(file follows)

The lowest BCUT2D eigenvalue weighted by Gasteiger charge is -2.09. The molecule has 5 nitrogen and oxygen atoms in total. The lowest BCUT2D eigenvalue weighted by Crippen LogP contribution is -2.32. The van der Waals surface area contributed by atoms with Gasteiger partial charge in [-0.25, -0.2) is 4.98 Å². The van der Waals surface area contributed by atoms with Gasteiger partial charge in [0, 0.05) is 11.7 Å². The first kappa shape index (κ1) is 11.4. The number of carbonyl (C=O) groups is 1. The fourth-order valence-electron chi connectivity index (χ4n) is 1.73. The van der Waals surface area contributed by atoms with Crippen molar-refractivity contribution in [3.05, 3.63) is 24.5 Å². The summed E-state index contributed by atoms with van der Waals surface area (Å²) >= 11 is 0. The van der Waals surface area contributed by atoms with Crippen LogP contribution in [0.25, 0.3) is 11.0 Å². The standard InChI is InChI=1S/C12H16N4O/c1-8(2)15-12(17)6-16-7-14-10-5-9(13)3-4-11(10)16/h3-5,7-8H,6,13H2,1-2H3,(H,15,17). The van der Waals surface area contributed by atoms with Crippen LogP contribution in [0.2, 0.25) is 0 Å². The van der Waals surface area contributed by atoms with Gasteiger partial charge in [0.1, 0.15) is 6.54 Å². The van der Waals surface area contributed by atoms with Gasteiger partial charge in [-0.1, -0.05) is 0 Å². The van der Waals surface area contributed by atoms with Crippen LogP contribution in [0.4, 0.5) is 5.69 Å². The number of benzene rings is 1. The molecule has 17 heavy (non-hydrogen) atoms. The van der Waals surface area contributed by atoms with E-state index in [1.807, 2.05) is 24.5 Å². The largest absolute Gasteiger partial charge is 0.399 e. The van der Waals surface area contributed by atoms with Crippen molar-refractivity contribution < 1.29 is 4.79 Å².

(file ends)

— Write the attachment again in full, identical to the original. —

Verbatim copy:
The lowest BCUT2D eigenvalue weighted by Gasteiger charge is -2.09. The molecule has 5 nitrogen and oxygen atoms in total. The lowest BCUT2D eigenvalue weighted by Crippen LogP contribution is -2.32. The van der Waals surface area contributed by atoms with Gasteiger partial charge in [-0.25, -0.2) is 4.98 Å². The van der Waals surface area contributed by atoms with Gasteiger partial charge in [0, 0.05) is 11.7 Å². The first kappa shape index (κ1) is 11.4. The number of carbonyl (C=O) groups is 1. The fourth-order valence-electron chi connectivity index (χ4n) is 1.73. The van der Waals surface area contributed by atoms with Crippen molar-refractivity contribution in [3.05, 3.63) is 24.5 Å². The summed E-state index contributed by atoms with van der Waals surface area (Å²) >= 11 is 0. The van der Waals surface area contributed by atoms with Crippen LogP contribution in [0.25, 0.3) is 11.0 Å². The standard InChI is InChI=1S/C12H16N4O/c1-8(2)15-12(17)6-16-7-14-10-5-9(13)3-4-11(10)16/h3-5,7-8H,6,13H2,1-2H3,(H,15,17). The van der Waals surface area contributed by atoms with Crippen LogP contribution in [0.2, 0.25) is 0 Å². The van der Waals surface area contributed by atoms with Gasteiger partial charge in [0.1, 0.15) is 6.54 Å². The van der Waals surface area contributed by atoms with Gasteiger partial charge in [-0.1, -0.05) is 0 Å². The van der Waals surface area contributed by atoms with Crippen LogP contribution in [0.4, 0.5) is 5.69 Å². The number of benzene rings is 1. The molecule has 17 heavy (non-hydrogen) atoms. The van der Waals surface area contributed by atoms with E-state index in [1.807, 2.05) is 24.5 Å². The largest absolute Gasteiger partial charge is 0.399 e. The van der Waals surface area contributed by atoms with Crippen molar-refractivity contribution < 1.29 is 4.79 Å².